Sheikh Nahyan bin Mubarak Al Nahyan, UAE Minister of Culture and Knowledge Development, right, and Sayyid Haitham bin Tariq al Said attend the final day of Formula 1 Etihad Airways Abu Dhabi Grand Prix in Shams Tower in 2016. Ryan Carter / Crown Prince Court - Abu Dhabi

Saudi Arabia's King Salman Bin Abdulaziz meets Haitham bin Tariq Al Said to receive condolences after one of his brothers, Saudi Prince Turki bin Abdulaziz Al Saud, passed away, in Riyadh, Saudi Arabia in 2016. Getty Images

Sayyid Haitham bin Tariq Al Said, center right, is seen next to Britain's Prince Charles while welcoming him and his wife, Camilla, Duchess of Cornwall, at Bait Al Noor church in Muscat. AP Photo

Sayyid Haitham bin Tariq Al Said receives Britain's Prince William, Duke of Cambridge, upon arrival in Muscat, Oman in 2019. EPA

Britain's Prince Harry is being welcomed by Sayyid Haitham Bin Tariq Al Said upon his arrival in Oman in 2014. AFP

Sayyid Haitham bin Tariq Al Said looks on during the Closing Ceremony at Al-Musannah Sports City on day nine of the 2nd Asian Beach Games Muscat 2010 in Muscat, Oman. Getty Images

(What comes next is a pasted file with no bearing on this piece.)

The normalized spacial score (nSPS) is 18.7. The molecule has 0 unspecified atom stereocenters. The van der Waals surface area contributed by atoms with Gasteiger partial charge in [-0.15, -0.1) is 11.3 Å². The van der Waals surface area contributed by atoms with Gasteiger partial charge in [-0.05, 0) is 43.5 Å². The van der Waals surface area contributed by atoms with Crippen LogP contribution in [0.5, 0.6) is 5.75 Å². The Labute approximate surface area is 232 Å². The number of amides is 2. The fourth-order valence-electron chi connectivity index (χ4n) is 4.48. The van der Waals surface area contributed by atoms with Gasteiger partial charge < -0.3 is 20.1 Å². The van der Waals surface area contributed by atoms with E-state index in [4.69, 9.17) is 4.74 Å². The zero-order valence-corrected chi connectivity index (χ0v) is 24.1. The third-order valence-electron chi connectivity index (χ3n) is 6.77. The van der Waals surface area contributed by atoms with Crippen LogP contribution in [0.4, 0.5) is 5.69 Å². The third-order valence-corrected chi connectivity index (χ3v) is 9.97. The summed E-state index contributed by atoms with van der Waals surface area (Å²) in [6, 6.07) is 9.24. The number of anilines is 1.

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“I think people were afraid in the last weeks because they didn’t know the future, who is [to rule] after the Sultan,” said Mr Al Amri. “They were rumours that said the royal family wouldn’t agree on someone or that some neighbouring countries would interfere but, thanks to God, the new Sultan was chosen today [Saturday] and the royals all agreed on him.”

Despite sadness, Mr Al Amri said he was optimistic about change ahead.

Unemployment, a youth bulge and dependence on dwindling oil supplies have been long term concerns for Omanis.